World Library  
Flag as Inappropriate
Email this Article

Fell mountain railway system

Article Id: WHEBN0000674233
Reproduction Date:

Title: Fell mountain railway system  
Author: World Heritage Encyclopedia
Language: English
Subject: Rimutaka Incline, Upper Hutt, Fell system, John Barraclough Fell, Snaefell Mountain Railway
Publisher: World Heritage Encyclopedia

Fell mountain railway system

Fell system on the Snaefell Mountain Railway.
Hanscotte system

The Fell system was the first third-rail system for railways that were too steep to be worked by adhesion on the two running rails alone. It uses a raised centre rail between the two running rails to provide extra traction and braking, or braking alone. Trains are propelled by wheels or braked by shoes pressed horizontally onto the centre rail, as well as by the normal running wheels. Extra brake shoes are fitted to specially designed or adapted Fell locomotives and brake vans, and for traction the locomotive has an auxiliary engine powering horizontal wheels which clamp onto the third rail. The Fell system was developed in the 1860s and was soon superseded by various types of rack railway for new lines, but some Fell systems remained in use into the 1960s. The Snaefell Mountain Railway still uses the Fell system for (emergency) braking, but not for traction.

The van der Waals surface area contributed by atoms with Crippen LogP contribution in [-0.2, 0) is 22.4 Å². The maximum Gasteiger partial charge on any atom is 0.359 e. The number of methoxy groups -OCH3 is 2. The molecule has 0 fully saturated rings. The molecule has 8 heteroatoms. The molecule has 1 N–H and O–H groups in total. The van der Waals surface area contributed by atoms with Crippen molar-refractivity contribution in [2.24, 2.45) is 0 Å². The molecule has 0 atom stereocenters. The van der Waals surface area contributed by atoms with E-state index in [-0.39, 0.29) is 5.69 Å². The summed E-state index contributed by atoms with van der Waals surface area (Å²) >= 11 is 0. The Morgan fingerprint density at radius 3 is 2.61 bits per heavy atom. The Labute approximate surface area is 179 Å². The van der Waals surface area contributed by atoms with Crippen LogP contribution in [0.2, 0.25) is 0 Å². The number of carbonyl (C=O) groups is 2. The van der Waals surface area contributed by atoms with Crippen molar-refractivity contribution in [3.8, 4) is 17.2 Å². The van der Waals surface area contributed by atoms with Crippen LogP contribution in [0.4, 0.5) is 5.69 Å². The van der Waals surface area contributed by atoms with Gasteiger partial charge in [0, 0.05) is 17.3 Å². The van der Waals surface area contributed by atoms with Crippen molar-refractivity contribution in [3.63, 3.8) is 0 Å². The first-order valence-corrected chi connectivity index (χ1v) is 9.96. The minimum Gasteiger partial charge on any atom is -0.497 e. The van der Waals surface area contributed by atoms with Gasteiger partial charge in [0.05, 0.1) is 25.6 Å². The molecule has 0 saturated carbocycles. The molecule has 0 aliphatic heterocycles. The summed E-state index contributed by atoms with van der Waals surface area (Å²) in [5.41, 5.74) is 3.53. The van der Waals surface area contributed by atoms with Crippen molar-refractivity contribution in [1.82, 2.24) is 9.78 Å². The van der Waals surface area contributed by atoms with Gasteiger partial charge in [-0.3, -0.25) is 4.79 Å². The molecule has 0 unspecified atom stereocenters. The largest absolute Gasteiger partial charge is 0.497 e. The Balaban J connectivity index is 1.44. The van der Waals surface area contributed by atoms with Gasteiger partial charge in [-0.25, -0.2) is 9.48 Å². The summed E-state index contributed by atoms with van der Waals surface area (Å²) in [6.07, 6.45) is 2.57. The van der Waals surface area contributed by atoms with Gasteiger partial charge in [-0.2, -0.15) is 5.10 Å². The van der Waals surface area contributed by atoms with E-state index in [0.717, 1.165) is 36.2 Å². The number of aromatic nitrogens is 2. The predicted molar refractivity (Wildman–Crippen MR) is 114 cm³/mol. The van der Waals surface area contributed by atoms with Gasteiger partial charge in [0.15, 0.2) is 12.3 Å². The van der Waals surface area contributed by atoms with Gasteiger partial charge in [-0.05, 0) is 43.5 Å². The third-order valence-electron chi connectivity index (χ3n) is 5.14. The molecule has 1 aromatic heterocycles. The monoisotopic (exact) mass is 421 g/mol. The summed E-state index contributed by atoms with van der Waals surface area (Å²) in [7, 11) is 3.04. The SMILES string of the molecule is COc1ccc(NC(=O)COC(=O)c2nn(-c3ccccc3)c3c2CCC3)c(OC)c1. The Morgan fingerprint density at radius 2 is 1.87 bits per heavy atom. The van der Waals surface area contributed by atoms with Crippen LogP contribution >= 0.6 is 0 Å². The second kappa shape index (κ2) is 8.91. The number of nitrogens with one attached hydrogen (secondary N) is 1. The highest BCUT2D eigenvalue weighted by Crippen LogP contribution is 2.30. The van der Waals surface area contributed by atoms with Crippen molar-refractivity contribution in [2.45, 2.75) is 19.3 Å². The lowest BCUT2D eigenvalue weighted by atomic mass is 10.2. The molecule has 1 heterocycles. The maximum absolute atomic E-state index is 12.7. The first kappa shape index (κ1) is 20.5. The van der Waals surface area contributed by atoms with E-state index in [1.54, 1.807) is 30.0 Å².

• History 1
  • List of Fell railways 2
    • Brazil 2.1
    • France 2.2
    • Isle of Man 2.3
    • Italy 2.4
    • New Zealand 2.5
  • Renewals 3
  • Related patents 4
  • See also 5
  • References 6
  • External links 7